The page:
[HOT TRACK]Springsteen comes back, just when he is needed

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[HOT TRACK]Springsteen comes back, just when he is needed

Bruce Springsteen, a legend of American rock and roll but an artist who never really appealed to Korean audiences, hasn't produced much in the past decade. Now he's back with "The Rising," an album paying tribute to the victims of last September's terrorist attack in New York.

Each song on the disk is connected to or inspired by the tragedy. While the mood of the 15 songs is emotional, it tends more toward sorrow and loss than rage and revenge.

Since his debut in 1973 with "Greetings From Asbury Park, New Jersey," Springsteen has been an icon of American rock with his honest, blue-collar approach to his music. He sings about themes that are at once simple and disturbing, patriotic and dissenting.

His style is a combination of rock, folk, and rhythm and blues, strengthened by thought-provoking lyrics. He sings in the various voices of the poor, the Vietnam war veteran, and the laid-off construction worker. His popularity peaked in 1984 with the album "Born in the U.S.A." Almost all the tracks became hit singles.

With "The Rising," Springsteen eases from the thunderous sound he is known for and weaves a collection of gentle, sorrowful tracks. The album can be perceived as an attempt to provide solace to an entire nation.

At first listen "The Rising" sounds lackluster and monotonous. But pay attention to the lyrics, such as, "I woke up this morning to an empty sky," and the album begins to work.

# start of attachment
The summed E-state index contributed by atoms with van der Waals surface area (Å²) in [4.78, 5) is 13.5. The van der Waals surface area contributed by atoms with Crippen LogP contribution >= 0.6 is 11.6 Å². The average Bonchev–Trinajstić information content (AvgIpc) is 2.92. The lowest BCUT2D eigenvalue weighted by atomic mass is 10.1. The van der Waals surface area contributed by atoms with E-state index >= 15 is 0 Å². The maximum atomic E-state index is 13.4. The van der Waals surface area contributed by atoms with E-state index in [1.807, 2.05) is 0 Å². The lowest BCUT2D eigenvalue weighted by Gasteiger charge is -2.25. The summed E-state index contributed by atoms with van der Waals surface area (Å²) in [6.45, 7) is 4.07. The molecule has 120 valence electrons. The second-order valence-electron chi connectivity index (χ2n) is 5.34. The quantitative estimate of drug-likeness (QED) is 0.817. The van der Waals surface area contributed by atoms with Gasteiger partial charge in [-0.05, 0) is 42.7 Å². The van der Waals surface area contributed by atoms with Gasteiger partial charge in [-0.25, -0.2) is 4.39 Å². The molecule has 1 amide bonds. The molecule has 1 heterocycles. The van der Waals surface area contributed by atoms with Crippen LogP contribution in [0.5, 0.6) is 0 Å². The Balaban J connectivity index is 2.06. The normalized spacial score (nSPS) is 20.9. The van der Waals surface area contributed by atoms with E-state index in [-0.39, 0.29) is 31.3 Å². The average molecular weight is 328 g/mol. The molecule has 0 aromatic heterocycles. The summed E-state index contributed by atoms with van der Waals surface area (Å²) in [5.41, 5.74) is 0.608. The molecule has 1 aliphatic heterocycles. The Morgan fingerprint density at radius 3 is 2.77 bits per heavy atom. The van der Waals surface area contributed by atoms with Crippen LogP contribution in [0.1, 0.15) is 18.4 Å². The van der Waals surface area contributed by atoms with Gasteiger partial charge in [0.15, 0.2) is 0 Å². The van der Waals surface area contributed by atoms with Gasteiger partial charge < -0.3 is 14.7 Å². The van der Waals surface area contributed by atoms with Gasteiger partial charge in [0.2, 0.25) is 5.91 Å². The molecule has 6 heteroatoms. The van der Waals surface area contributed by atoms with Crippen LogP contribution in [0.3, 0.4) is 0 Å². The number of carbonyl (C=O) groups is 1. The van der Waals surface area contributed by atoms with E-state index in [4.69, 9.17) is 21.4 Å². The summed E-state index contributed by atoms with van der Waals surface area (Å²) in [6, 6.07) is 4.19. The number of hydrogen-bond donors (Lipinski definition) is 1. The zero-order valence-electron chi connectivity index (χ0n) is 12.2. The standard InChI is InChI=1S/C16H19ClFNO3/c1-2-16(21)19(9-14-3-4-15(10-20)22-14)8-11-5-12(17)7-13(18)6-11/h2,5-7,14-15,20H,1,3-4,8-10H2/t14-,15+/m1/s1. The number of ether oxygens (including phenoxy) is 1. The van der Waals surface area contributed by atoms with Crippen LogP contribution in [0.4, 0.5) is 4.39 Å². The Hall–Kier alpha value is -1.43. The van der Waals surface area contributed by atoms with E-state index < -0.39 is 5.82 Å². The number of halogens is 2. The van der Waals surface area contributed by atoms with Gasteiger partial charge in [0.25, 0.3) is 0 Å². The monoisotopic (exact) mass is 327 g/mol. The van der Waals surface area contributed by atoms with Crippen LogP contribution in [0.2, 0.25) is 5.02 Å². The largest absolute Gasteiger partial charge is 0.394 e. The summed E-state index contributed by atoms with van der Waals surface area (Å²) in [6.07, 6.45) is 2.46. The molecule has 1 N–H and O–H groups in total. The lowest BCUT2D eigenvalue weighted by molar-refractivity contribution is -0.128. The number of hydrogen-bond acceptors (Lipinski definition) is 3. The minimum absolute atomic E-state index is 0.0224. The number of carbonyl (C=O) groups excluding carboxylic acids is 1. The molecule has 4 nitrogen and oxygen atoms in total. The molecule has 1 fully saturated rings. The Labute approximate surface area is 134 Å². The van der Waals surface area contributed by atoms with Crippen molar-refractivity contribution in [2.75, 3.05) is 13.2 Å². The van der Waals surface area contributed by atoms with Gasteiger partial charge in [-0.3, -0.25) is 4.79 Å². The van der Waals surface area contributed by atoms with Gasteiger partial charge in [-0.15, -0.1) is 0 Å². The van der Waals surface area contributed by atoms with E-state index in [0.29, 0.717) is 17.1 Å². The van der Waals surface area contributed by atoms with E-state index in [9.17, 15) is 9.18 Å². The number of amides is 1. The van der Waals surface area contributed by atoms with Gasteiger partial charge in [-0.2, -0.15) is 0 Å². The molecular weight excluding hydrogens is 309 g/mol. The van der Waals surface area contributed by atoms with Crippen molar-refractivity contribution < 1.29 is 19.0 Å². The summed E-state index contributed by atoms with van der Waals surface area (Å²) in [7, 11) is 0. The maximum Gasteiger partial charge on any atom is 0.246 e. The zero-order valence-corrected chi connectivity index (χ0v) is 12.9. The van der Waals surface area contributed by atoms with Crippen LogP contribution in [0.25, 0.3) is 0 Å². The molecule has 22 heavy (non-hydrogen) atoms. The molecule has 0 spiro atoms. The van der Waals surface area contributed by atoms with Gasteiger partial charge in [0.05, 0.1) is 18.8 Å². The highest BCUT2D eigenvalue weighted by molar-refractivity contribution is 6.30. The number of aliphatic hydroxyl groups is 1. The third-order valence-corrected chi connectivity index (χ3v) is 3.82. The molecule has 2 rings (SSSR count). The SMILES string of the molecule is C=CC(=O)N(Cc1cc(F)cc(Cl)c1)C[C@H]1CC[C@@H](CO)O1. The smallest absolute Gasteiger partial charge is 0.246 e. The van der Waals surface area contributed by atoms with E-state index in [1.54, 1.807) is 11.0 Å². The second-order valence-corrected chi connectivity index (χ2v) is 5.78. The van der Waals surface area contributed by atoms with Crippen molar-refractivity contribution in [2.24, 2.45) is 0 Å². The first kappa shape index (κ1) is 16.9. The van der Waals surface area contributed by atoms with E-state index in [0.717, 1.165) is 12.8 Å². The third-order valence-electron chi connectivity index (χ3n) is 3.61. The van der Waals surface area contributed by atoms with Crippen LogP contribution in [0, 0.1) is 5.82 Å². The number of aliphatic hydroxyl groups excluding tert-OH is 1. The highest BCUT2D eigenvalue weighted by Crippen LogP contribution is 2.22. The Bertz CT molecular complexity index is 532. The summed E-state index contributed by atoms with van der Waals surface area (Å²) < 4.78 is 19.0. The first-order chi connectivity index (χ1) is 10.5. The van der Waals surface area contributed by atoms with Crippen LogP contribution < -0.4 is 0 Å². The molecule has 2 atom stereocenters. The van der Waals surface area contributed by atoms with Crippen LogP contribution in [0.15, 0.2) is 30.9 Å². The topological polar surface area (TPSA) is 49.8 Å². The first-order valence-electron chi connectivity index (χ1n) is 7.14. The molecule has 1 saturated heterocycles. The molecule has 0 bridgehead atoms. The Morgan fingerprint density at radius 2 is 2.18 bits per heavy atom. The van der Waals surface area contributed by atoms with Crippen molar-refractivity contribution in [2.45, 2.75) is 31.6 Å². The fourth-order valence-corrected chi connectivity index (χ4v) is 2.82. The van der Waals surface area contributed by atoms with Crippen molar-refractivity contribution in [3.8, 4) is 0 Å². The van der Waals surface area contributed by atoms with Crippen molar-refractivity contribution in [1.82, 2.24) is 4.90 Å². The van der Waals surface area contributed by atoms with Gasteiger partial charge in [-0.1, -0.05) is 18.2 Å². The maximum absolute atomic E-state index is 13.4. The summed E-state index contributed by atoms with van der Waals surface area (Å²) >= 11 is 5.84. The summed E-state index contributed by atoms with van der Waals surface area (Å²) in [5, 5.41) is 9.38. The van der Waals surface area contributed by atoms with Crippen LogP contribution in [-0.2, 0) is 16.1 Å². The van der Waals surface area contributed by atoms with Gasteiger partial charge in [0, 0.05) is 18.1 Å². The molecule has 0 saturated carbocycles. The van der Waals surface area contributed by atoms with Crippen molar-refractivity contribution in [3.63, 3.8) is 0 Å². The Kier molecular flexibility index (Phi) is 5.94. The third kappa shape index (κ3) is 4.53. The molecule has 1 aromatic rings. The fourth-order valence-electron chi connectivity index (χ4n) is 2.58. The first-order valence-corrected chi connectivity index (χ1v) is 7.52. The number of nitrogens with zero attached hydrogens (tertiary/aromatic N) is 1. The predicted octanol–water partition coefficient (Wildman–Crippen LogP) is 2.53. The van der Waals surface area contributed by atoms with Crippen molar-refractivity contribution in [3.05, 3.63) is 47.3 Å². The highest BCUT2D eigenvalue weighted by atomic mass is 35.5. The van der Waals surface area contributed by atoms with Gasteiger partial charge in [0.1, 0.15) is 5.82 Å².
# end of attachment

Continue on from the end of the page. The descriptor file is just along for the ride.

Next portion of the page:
Springsteen evokes images of better, more innocent times, and reminds you to appreciate them. Fittingly, he recruited his main back-up players, The E-Street Band, for this album.

The disk opens with "Lonesome Day," a frank song about a man realizing -- too late -- how much his wife means to him. To an earnest melody, Springsteen sings lines of consolation such as, "It's all right," and "This too shall pass."

Among the subtly told tales of pain, fire, blood and faith, Springsteen makes a point of inclusiveness in the seventh cut, "Worlds Apart." The song is distinguished by exotic melodies and backup vocals, interspersed with driving guitars. In one line, Springsteen sings, "May the living let us in, before the dead tear us apart."

by Chun Su-jin

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